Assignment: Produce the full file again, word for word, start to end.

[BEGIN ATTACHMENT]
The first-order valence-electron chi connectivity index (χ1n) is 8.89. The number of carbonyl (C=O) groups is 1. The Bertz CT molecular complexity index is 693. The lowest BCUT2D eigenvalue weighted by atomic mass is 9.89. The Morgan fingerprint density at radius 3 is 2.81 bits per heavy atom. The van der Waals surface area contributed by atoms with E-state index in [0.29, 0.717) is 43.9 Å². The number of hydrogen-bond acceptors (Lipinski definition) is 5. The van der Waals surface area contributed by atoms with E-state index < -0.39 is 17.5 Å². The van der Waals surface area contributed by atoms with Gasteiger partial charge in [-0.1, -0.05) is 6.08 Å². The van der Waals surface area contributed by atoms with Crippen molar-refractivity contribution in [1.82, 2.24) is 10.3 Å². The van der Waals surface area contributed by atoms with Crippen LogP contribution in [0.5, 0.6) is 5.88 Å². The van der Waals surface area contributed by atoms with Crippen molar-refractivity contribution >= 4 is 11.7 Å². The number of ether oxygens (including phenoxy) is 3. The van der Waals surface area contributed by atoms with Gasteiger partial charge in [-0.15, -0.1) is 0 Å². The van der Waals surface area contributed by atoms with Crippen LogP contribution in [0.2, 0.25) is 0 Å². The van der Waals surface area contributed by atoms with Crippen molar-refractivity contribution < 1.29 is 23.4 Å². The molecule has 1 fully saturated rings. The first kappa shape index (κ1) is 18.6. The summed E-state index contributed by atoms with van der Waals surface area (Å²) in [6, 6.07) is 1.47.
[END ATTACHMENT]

The first-order valence-electron chi connectivity index (χ1n) is 8.89. The number of carbonyl (C=O) groups is 1. The Bertz CT molecular complexity index is 693. The lowest BCUT2D eigenvalue weighted by atomic mass is 9.89. The Morgan fingerprint density at radius 3 is 2.81 bits per heavy atom. The van der Waals surface area contributed by atoms with E-state index in [0.29, 0.717) is 43.9 Å². The number of hydrogen-bond acceptors (Lipinski definition) is 5. The van der Waals surface area contributed by atoms with E-state index < -0.39 is 17.5 Å². The van der Waals surface area contributed by atoms with Gasteiger partial charge in [-0.1, -0.05) is 6.08 Å². The van der Waals surface area contributed by atoms with Crippen molar-refractivity contribution in [1.82, 2.24) is 10.3 Å². The van der Waals surface area contributed by atoms with Crippen LogP contribution in [0.5, 0.6) is 5.88 Å². The van der Waals surface area contributed by atoms with Crippen molar-refractivity contribution >= 4 is 11.7 Å². The number of ether oxygens (including phenoxy) is 3. The van der Waals surface area contributed by atoms with Gasteiger partial charge in [-0.15, -0.1) is 0 Å². The van der Waals surface area contributed by atoms with Crippen LogP contribution in [0.2, 0.25) is 0 Å². The van der Waals surface area contributed by atoms with Crippen molar-refractivity contribution < 1.29 is 23.4 Å². The molecule has 1 fully saturated rings. The first kappa shape index (κ1) is 18.6. The summed E-state index contributed by atoms with van der Waals surface area (Å²) in [6, 6.07) is 1.47.